Soil Fertility and Compaction

Plant experts often say that high yields of good quality crops don’t result from any one factor (such as fertilizer application, or planting the best variety), but to a whole set of effective management inputs, generally defined as “best management practices.” Keeping the importance of best management practices top of mind, it’s instructive to consider the interactions of soil fertility and soil compaction in affecting plant growth.

To begin with, it’s important to understand the highly detrimental effects soil compaction can have on yields — even when all other management practices have been fine-tuned and effectively implemented. Compacted soil layers can markedly restrict root penetration, simply because of increased soil strength. Also, under compacted conditions, water penetration and movement is restricted, oxygen supply is reduced, and carbon dioxide concentration increases. All these factors negatively impact root growth, which ultimately leads to reduced yields. This has been dramatically shown in field trials from Indiana over a four-year period. Soil was initially compacted by several passes with a large tractor. Then corn yields were compared with an adjacent, non-compacted plot. All other inputs were identical for the two plots. Results appear in Table 1.


The percentage yield decrease caused by compaction was 55 percent the first year and was still 13 percent four years after the compaction treatment. Additional studies with soybean seedlings showed that root weight was reduced by 16 percent, and shoot growth by 6 percent solely from the effects of soil compaction.

Soil fertility effects on soil compaction 

Good soil fertility can somewhat reduce the harmful effects of compaction. Two nutrients that have received a considerable amount of study in this regard are contained in K-Mag: potassium and magnesium. Studies from Wisconsin showed that application of potash (K₂O) in the row fertilizer (on high-testing soils) helped overcome the effects of compaction (Table 2).


Studies from Indiana showed that applications of K₂O helped overcome many of the detrimental effects of soil compaction. For instance, soil compaction reduced root weight of soybean seedlings to a lesser degree in high-K soils than in low-K soils. Likewise, root surface area was reduced by compaction, but less so in high-K soils than in low-K soils. With regard to magnesium (Mg), research has shown that low oxygen (O₂) levels in soil markedly reduce plant absorption of this nutrient. (Reduced O₂ concentration is commonly observed under compacted conditions.)

Studies with several fescue varieties showed that as O₂ content of soil was reduced to 2 percent (from a “normal” level of 21 percent), leaf Mg content was reduced approximately 50 percent (Table 3).


This indicates that under compacted soil conditions, application of Mg fertilizer might be necessary to prevent deficiencies of this nutrient. Although K and Mg have been used here to show the effects of compaction on nutrient absorption, many nutrients are affected the same way. Actually, absorption of most of the essential nutrients is reduced under compacted conditions.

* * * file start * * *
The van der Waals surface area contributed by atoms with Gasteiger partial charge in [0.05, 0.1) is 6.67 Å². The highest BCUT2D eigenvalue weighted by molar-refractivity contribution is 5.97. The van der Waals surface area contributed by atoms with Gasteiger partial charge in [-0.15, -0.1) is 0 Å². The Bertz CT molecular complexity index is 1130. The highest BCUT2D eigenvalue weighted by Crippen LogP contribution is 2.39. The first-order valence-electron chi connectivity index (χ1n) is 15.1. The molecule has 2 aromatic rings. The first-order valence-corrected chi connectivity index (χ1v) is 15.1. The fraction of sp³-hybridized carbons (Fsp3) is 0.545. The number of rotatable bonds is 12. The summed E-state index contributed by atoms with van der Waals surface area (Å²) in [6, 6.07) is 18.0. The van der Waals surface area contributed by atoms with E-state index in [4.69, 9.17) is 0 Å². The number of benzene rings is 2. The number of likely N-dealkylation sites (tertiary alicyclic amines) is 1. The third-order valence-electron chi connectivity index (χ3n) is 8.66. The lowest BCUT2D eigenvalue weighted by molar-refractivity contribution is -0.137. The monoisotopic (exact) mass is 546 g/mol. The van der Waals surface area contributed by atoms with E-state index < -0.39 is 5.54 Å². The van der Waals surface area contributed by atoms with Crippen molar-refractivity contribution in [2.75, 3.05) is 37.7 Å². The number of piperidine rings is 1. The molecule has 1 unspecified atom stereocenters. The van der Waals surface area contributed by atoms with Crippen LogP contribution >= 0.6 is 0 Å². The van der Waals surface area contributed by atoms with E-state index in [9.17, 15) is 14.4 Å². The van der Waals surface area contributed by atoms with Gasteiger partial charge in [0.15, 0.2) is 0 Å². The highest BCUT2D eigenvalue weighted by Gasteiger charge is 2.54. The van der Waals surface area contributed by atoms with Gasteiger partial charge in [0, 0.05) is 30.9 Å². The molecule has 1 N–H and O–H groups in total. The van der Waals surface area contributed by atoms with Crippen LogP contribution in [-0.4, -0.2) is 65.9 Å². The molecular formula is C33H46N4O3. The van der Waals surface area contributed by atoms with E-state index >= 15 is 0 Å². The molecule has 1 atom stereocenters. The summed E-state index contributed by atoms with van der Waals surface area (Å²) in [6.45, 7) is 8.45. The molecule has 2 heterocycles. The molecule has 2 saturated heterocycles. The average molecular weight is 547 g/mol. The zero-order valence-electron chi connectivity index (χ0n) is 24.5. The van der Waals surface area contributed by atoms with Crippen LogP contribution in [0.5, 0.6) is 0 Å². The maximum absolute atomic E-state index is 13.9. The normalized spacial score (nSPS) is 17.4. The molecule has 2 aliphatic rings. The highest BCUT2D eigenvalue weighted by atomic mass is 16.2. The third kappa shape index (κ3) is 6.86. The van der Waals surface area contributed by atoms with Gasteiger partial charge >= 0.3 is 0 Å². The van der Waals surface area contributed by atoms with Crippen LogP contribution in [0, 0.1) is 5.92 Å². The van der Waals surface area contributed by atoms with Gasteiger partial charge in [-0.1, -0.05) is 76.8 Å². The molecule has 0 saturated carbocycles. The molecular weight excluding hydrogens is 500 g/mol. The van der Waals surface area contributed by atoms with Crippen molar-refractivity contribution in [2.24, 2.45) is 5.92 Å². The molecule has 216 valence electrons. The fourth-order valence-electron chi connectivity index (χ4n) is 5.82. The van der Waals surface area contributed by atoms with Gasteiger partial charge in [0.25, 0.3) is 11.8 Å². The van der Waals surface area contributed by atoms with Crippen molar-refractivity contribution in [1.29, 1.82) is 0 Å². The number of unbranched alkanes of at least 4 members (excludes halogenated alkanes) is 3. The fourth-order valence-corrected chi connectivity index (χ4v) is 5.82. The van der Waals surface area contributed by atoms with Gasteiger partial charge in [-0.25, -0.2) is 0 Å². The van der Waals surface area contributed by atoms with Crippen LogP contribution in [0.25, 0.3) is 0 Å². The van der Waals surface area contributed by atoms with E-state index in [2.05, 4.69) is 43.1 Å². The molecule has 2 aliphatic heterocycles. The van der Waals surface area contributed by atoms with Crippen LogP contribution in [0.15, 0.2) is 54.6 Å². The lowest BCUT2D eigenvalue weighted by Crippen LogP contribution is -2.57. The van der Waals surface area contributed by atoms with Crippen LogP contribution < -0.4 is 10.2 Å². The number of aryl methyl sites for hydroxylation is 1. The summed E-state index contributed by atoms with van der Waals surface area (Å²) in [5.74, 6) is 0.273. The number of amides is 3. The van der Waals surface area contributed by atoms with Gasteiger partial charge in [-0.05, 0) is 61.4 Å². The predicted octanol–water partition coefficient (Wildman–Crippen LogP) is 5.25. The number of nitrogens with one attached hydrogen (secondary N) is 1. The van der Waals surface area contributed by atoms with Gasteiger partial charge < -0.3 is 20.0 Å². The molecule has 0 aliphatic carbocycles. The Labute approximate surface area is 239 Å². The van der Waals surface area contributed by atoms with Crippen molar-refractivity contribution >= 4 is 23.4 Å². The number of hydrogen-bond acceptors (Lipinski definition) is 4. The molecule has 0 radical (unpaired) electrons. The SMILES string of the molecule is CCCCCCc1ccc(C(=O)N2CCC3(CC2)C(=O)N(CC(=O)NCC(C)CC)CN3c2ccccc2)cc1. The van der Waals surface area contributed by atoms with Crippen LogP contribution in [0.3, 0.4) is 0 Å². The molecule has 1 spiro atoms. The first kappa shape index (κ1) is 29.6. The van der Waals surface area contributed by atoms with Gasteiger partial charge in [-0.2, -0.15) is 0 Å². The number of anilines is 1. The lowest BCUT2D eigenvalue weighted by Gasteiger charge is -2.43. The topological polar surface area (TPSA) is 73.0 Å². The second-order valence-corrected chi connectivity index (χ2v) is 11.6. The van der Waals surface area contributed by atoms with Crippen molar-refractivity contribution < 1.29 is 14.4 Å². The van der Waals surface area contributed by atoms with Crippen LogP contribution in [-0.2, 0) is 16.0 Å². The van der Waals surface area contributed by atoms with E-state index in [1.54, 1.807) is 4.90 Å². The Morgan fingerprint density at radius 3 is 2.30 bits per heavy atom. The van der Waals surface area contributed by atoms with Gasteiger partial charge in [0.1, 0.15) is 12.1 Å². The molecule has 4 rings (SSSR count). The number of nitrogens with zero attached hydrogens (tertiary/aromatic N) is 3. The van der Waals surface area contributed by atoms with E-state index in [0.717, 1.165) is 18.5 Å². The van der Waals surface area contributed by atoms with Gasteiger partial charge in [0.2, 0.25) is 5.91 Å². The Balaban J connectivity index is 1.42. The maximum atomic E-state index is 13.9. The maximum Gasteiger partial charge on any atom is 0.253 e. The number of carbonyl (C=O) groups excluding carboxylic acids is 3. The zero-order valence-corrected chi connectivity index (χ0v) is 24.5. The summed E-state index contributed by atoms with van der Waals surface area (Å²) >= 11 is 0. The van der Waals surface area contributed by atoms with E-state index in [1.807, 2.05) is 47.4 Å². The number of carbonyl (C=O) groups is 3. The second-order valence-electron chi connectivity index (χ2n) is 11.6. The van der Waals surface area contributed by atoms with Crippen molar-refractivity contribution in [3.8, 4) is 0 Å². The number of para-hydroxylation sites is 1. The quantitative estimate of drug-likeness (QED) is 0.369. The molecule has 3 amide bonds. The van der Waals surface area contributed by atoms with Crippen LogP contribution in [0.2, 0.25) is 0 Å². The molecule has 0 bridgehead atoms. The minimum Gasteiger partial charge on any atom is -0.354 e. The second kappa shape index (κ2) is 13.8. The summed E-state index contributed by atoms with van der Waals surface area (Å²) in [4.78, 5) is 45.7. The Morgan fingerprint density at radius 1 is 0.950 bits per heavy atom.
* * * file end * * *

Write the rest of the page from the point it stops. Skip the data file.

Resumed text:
Although soil fertility will not usually eliminate all the harmful effects of compaction, utilization of a complete, well-balanced fertility program can reduce the severity of these effects.

Other factors 

Additional problems associated with soil compaction include restricted water movement. Subsurface compacted layers impede water movement down through the profile. This can lead to waterlogging in surface layers and severely depress growth in general. Conversely, if root growth is restricted to surface layers because of compacted subsurface zones, the detrimental effects of dry growing periods magnify. Also, the mode of action of some herbicides is enhanced under compacted conditions, sometimes to the point of causing herbicide injury.

The most effective way of dealing with all of the problems associated with soil compaction is to adopt cultural practices that reduce or prevent the occurrence of the problem in the first place. The most obvious of these is reducing the number of trips across a field with heavy equipment.

Equally important is avoidance of tillage and harvesting operations when soils are too wet. Nevertheless, some soils naturally tend to develop compacted layers more readily than others. Subsoiling equipment is available to break up or shatter compacted layers, and this is usually an effective technique for restoring productivity to these soils. For instance, in the Indiana field studies mentioned previously, subsoiling to a depth of 18 inches eliminated yield reductions caused by compaction, whereas chiseling to a depth of 10 inches was ineffective.

In summary, adopting effective tillage operations into your best management practice regimen is critical to avoiding the many problems associated with soil compaction. However, when soils develop compacted layers — for whatever reason — developing a carefully planned, well-balanced fertility program is especially important.

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